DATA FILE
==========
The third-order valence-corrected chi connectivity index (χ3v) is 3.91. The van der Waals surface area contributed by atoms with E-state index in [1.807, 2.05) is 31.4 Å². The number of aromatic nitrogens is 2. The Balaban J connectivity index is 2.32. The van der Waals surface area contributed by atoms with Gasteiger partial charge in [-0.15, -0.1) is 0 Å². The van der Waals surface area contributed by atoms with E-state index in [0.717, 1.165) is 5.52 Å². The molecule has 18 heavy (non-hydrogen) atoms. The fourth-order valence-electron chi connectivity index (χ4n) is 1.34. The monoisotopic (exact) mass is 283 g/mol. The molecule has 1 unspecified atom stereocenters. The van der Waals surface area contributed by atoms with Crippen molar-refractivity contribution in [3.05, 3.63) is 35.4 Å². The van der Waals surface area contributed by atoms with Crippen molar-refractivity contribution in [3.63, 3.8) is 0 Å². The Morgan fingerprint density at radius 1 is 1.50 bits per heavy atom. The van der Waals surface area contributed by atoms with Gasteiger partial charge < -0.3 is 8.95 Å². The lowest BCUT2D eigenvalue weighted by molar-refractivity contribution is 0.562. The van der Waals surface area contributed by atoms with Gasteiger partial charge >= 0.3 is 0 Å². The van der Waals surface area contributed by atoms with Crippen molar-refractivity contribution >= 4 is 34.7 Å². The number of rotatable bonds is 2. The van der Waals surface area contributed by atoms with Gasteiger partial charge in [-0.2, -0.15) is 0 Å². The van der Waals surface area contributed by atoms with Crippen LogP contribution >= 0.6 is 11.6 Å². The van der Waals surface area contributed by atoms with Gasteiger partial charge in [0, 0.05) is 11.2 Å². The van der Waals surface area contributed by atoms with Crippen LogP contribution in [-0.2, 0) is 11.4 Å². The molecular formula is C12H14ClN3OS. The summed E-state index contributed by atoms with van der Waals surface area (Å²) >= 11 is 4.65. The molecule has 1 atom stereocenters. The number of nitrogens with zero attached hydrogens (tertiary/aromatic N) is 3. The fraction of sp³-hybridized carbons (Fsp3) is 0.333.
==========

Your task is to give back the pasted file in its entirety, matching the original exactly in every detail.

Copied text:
The third-order valence-corrected chi connectivity index (χ3v) is 3.91. The van der Waals surface area contributed by atoms with E-state index in [1.807, 2.05) is 31.4 Å². The number of aromatic nitrogens is 2. The Balaban J connectivity index is 2.32. The van der Waals surface area contributed by atoms with Gasteiger partial charge in [-0.15, -0.1) is 0 Å². The van der Waals surface area contributed by atoms with E-state index in [0.717, 1.165) is 5.52 Å². The molecule has 18 heavy (non-hydrogen) atoms. The fourth-order valence-electron chi connectivity index (χ4n) is 1.34. The monoisotopic (exact) mass is 283 g/mol. The molecule has 1 unspecified atom stereocenters. The van der Waals surface area contributed by atoms with Crippen molar-refractivity contribution in [3.05, 3.63) is 35.4 Å². The van der Waals surface area contributed by atoms with Crippen molar-refractivity contribution in [3.63, 3.8) is 0 Å². The Morgan fingerprint density at radius 1 is 1.50 bits per heavy atom. The van der Waals surface area contributed by atoms with Gasteiger partial charge < -0.3 is 8.95 Å². The lowest BCUT2D eigenvalue weighted by molar-refractivity contribution is 0.562. The van der Waals surface area contributed by atoms with Gasteiger partial charge >= 0.3 is 0 Å². The van der Waals surface area contributed by atoms with Crippen molar-refractivity contribution >= 4 is 34.7 Å². The number of rotatable bonds is 2. The van der Waals surface area contributed by atoms with Gasteiger partial charge in [-0.2, -0.15) is 0 Å². The van der Waals surface area contributed by atoms with Crippen LogP contribution >= 0.6 is 11.6 Å². The van der Waals surface area contributed by atoms with Gasteiger partial charge in [0, 0.05) is 11.2 Å². The van der Waals surface area contributed by atoms with Crippen LogP contribution in [-0.2, 0) is 11.4 Å². The molecular formula is C12H14ClN3OS. The summed E-state index contributed by atoms with van der Waals surface area (Å²) >= 11 is 4.65. The molecule has 1 atom stereocenters. The number of nitrogens with zero attached hydrogens (tertiary/aromatic N) is 3. The fraction of sp³-hybridized carbons (Fsp3) is 0.333.